Gustave Courbet (born June 10, 1819 – died December 31, 1877) is a 19th century French artist, a lover of underlined naturalism, who outraged his contemporaries with the detail of everyday scenes. The work of Gustave Courbet is considered the final stage of romanticism and the transition to realism.
Gustave Courbet rejected any manifestation of fantasy, demanded that his students abandon imitation and look for their own path in the depiction of reality. The painter left behind a huge number of works. Some of them were seen by the general public only 120 years after his death.
Gustave Courbet was born on June 10, 1819, in the tiny town of Ornand in eastern France. His father was engaged in winemaking, but for his son he saw the path of a lawyer. When the boy was 12 years old, he was sent to seminary. The future artist did not want to obey strict rules, studied poorly, did not even develop a good handwriting. This did not stop his father from sending him to the Royal College of Besançon. Studying law was the reason for the twenty-year-old Gustave Courbet to leave for Paris. Here he first of all got acquainted with the Louvre art collection in detail, made numerous sketches and sketches. The young man was greatly impressed by the gloomy tones of the Dutch and Spanish paintings.
Gustave Courbet went to study with the artist of German-Russian origin, Karl Karlovich Steuben (Charles de Steuben).
But the dominance of academism forced the young man to abandon formal education. Impressed by the work of Frans Hals and Rembrandt Harmenszoon van Rijn, he decided that it was necessary to portray the surrounding reality frankly and without embellishment. During the 1840s, Gustave Courbet traveled to the Netherlands and Belgium. Returning to Paris, he communicated only with artists and writers of the realistic direction.
At World Exhibitions, the jury often rejected paintings by Gustave Courbet. In 1855, irritated by the rejection of his work, he organized the “Pavilion of Realism”, where he presented forty of his works and the “Manifesto of Realism”. The audience did not like it, but the artist was praised by Eugene Delacroix and Charles Baudelaire. Gustave Courbet sincerely hated those who did not accept his views. He refused to participate in the Paris Salons, arranged his own shows. In 1871, the painter fiercely supported the next Paris commune, taking on the duties of the Commissioner for Culture.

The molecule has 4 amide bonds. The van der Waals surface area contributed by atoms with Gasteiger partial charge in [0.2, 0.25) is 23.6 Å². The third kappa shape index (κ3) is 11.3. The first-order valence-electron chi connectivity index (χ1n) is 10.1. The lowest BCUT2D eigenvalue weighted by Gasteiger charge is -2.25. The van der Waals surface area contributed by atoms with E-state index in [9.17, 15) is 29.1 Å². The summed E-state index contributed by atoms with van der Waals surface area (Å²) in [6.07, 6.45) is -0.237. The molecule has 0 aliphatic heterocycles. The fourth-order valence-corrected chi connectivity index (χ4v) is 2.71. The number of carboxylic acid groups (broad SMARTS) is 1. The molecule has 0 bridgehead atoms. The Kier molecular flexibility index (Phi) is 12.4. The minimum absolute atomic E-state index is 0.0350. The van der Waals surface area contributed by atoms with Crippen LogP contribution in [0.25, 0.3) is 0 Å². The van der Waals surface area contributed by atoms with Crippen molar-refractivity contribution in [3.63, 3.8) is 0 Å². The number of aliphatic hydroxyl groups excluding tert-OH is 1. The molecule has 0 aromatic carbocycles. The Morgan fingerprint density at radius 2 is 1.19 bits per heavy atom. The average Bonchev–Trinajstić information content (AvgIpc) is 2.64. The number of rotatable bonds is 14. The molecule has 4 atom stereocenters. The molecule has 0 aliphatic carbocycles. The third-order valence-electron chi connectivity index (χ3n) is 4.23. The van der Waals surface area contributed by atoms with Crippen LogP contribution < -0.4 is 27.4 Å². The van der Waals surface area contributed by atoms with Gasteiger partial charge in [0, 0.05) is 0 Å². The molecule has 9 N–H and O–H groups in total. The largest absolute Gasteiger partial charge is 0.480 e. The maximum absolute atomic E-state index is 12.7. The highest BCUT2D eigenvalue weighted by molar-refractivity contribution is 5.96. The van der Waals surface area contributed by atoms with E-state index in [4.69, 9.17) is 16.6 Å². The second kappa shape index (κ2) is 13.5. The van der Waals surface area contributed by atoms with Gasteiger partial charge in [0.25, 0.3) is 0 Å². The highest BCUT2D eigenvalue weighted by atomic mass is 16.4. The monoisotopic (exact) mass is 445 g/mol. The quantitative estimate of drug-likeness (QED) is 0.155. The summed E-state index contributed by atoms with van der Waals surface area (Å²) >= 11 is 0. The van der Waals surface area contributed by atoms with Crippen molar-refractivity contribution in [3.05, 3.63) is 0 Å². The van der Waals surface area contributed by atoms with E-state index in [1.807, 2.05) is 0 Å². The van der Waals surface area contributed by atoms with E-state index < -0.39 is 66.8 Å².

His dream came true: he ordered the demolition of the Vendome column.
The Paris commune did not last even three months. Gustave Courbet ended up in prison, from where he came out only on March 2, 1872. The new authorities decided to restore the column with the money of the one who destroyed it. The heavy fine was allowed to be paid in annual installments of ten thousand francs. Gustave Courbet declared himself bankrupt and left for Switzerland, where he spent the last years of his life. They say that he did not know the measure in anything: he drank a lot, ate even more, made connections with women, behaved arrogantly, which even pushed away fans. He stated that he would not return to France until an amnesty was announced. But, most likely, he was stopped by a huge monetary debt.
On January 1, 1878, Gustave Courbet was obliged to send the first installment, but the day before, on December 31, 1877, the artist died of cirrhosis of the liver.